None of the three vaccines in use across Australia will be as effective against the Omicron Covid variant compared to previous strains, one of the manufacturers' bosses fears.
Stephane Bancel, the CEO of US vaccine manufacturer Moderna, told the Financial Times the general consensus from scientists he'd been in discussion with is that "it's not going to be good".
Mr Bancel predicted a "material drop" in vaccine efficacy and warned it would take months for manufacturers to alter their jabs to combat the Omicron variant.
"There is no world, I think, where [the effectiveness] is the same level," he said.
Mr Bancel said researchers were concerned because 32 of 50 mutations found in the Omicron variant were on the spike protein, a part of the virus that vaccines use to bolster the immune system against Covid.
Pfizer has given a slightly shorter timeline for formulating a new jab if necessary, with spokesperson Jerica Pitts saying it would take up to six weeks.
Pfizer made similar changes for Beta and Delta that ultimately proved unnecessary, and they’ve already crafted their first DNA template for Omicron, the initial step in the development process.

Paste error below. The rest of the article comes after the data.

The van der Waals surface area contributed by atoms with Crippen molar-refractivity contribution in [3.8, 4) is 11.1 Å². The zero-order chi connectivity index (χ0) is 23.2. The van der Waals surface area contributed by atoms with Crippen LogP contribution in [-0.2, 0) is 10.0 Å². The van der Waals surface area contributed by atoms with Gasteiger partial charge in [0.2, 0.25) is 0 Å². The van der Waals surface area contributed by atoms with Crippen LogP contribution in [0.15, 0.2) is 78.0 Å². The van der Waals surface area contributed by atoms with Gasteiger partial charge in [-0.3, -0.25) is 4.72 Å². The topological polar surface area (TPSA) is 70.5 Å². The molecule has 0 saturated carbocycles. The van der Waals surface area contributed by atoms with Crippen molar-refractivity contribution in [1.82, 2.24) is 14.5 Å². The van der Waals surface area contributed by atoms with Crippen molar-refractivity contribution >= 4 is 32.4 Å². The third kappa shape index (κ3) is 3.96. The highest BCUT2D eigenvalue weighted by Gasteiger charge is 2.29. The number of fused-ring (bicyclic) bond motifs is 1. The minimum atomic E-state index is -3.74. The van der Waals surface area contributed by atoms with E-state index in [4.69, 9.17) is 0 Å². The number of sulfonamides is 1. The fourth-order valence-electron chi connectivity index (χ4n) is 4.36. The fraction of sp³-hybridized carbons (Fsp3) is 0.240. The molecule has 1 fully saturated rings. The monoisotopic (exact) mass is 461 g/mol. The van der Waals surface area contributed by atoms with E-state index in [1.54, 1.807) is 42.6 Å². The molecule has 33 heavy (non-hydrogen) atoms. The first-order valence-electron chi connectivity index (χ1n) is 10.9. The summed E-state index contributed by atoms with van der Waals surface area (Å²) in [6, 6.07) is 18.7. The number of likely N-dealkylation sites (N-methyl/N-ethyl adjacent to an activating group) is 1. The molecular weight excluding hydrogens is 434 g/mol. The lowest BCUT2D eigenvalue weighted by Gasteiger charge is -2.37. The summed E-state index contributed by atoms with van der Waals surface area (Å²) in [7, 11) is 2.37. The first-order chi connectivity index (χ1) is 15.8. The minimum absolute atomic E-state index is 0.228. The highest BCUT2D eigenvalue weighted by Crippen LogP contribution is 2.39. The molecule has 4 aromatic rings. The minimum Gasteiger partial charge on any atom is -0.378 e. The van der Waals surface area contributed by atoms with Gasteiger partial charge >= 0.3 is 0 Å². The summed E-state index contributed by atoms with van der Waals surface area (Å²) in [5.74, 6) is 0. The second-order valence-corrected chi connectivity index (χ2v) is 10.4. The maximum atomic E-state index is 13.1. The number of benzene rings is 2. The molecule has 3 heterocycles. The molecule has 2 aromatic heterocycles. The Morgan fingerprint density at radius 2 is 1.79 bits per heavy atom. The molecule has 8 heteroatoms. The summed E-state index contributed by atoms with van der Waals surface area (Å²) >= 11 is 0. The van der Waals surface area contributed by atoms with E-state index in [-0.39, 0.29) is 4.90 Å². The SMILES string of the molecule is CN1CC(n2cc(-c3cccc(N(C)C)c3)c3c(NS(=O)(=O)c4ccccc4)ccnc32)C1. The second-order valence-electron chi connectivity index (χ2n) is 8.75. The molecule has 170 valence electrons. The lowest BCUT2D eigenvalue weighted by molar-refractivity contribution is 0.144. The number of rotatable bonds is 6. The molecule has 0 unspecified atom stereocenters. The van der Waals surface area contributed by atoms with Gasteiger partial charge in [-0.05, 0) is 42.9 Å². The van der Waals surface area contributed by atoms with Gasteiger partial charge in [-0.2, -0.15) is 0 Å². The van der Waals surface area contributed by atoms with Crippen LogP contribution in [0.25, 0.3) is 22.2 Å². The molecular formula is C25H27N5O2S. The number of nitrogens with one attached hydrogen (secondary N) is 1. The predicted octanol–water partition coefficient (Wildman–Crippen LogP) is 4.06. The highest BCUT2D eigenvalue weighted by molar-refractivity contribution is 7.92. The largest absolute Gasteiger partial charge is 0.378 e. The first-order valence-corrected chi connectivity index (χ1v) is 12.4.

“I don’t think that the result will be the vaccines don’t protect,” Pfizer CEO Albert Bourla told CNBC.
“I think the result could be, which we don’t know yet, the vaccines protect less.”
Moderna president Stephen Hoge told The Times they expect results from tests on how effective their current vaccine is in two weeks.
Mr Bancel's warning comes as Prime Minister Scott Morrison called for calm and asked for states and territories to stick to the national plan.
Mr Morrison has so far paused the arrival of temporary visa holders and students by two weeks while pausing a travel bubble with South Korea and Japan. He doesn't want any more lockdowns during the pandemic.
The variant has been detected in multiple countries across the world, prompting some to close their borders once again or impose fresh travel restrictions.
The World Health Organization has called the risk from Omicron "very high".
Mr Bancel said his company could deliver between two billion and three billion doses in 2022 but it would be dangerous to shift all production to an Omicron-specific shot with other strains of the virus still in circulation.
There are six Omicron cases detected in Australia so far.
Do you have a story tip? Email: firstname.lastname@example.org.